Elizabeth Dole has never held elected office,
but she boasts an impressive resume of government service, with posts in the Nixon,
Reagan and Bush administrations, including stints as secretary of transportation and
secretary of labor. As transportation secretary, Dole supported random drug testing
and spearheaded the move to raise the national drinking age to 21. As labor secretary,
she worked on projects to upgrade workers' skills. One-half of the ultimate Washington
power couple, Dole took an unpaid 14-month leave from the Red Cross in 1996 to help her
husband's presidential campaign, and gave him a boost with her walk-though-the-audience
talk at the GOP convention in San Diego on his behalf. But Dole also regularly draws
criticism, including Doonesbury parodies, for her ultra-scripted approach to campaigning.
How she will react to the messy give and take of a presidential campaign when she is the
candidate is an open question.
Update: Elizabeth Dole has chosen to drop out of the Republican Presidential Race.
||Formed exploratory committee March 10, 1999;
Announced June 30, 1999 that she would formalize her candidacy in the fall.
Withdrew from the race October 20, 1999, citing fund-raising problems
|Age on Inauguration Day 2001
||July 29, 1936 in Salisbury, North Carolina
||J.D., Harvard University (1965); M.A. in Education and Government, Harvard University (1960); Post-graduate work at Oxford University (Summer, 1959); B.A. in political science, Duke University (1958)
Family: Married to Bob Dole, former U.S. senator; has stepdaughter Robin
||Husband, Robert Dole.
||Secretary, Department of Labor (1989-91);
Secretary, Department of Transportation (1983-87); Assistant to President Ronald Reagan for
Public Liaison (1981-83); Chair, Voters for Reagan-Bush, (1980); Member of the Federal Trade
Commission (1973-79); Deputy assistant for consumer affairs to President Richard Nixon, (1971-73);
Staff assistant at U.S. Department of Health, Education and Welfare (1965-67)
||President of the Red Cross (1991-1999) (with 14-month unpaid leave of
absence from November 1995-January 1997 for husband's presidential campaign)
||Elizabeth Dole for President Exploratory Committee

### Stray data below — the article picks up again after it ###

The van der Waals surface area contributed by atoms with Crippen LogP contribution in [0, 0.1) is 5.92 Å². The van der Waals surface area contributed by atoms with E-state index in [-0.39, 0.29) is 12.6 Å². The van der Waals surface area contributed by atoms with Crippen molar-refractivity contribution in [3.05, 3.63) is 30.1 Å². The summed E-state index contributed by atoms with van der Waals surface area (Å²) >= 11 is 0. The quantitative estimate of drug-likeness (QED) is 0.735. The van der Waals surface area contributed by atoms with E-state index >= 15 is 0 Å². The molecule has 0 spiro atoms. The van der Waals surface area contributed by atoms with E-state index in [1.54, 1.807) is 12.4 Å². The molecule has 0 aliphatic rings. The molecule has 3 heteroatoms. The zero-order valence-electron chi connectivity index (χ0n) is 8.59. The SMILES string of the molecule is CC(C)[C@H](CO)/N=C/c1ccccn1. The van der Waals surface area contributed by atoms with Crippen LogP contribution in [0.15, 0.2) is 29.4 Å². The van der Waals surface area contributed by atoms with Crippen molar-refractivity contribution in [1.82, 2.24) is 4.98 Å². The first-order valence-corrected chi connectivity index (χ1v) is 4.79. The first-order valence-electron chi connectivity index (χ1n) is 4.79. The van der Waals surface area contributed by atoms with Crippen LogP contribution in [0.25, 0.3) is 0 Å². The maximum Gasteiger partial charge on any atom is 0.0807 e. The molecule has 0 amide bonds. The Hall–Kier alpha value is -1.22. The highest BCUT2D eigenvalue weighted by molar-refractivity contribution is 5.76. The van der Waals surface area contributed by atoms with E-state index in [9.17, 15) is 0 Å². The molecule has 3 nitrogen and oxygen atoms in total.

P.O. Box 58247
Washington, D.C. 20037
Web site: N/A
||Dole supported the air campaign against Yugoslavia, saying,
What we're doing is the right course and we must not shrink from it.
She toured refugee camps and urged Americans to help aid groups assist the Kosovar Albanian refugees.
||Dole says the U.S. policy of engagement with China has helped build a
more open, prosperous economy in that country, but the human rights situation in
China has stagnated and the U.S. should press China harder for reform. Washington
does not do China any favors when it averts official eyes from Beijing's stagnant
human rights situation, or important questions of trust and national security, she says.
||Dole says she favors cutting taxes and has signed the
Americans for Tax Reform
Taxpayers Protection Pledge, promising to work for tax relief. She says she would oppose
all efforts to increase income tax rates or reduction or elimination of deductions and credits.
||Dole has looked for middle ground,
saying she would not work for a constitutional amendment banning abortion.
||Dole says all money flowing into the system
should go to Social Security and not be spent on other government
programs. She does not favor government-controlled investment of
Social Security funds in the stock market, but does favor exploring
the possibility of individually directed, personally controlled retirement accounts. .
|Crime & Guns
||Dole has endorsed mandatory child-safety locks
on guns, and favors banning
certain assault weapons and so-called cop killer armor-piercing bullets. I don't think
you need an AK-47 to defend your family, she says.
||Dole says she would like to renew Americans' faith
in politics and government.
Politics and the politics of governing have become so negative, so paralyzed by special interests, that as a
people, we're beginning to lose faith in our own institutions, she says. She says it's important
to place service over politics, consensus over confrontation and a constant recognition of the desire
of my fellow countrymen to do what is right.
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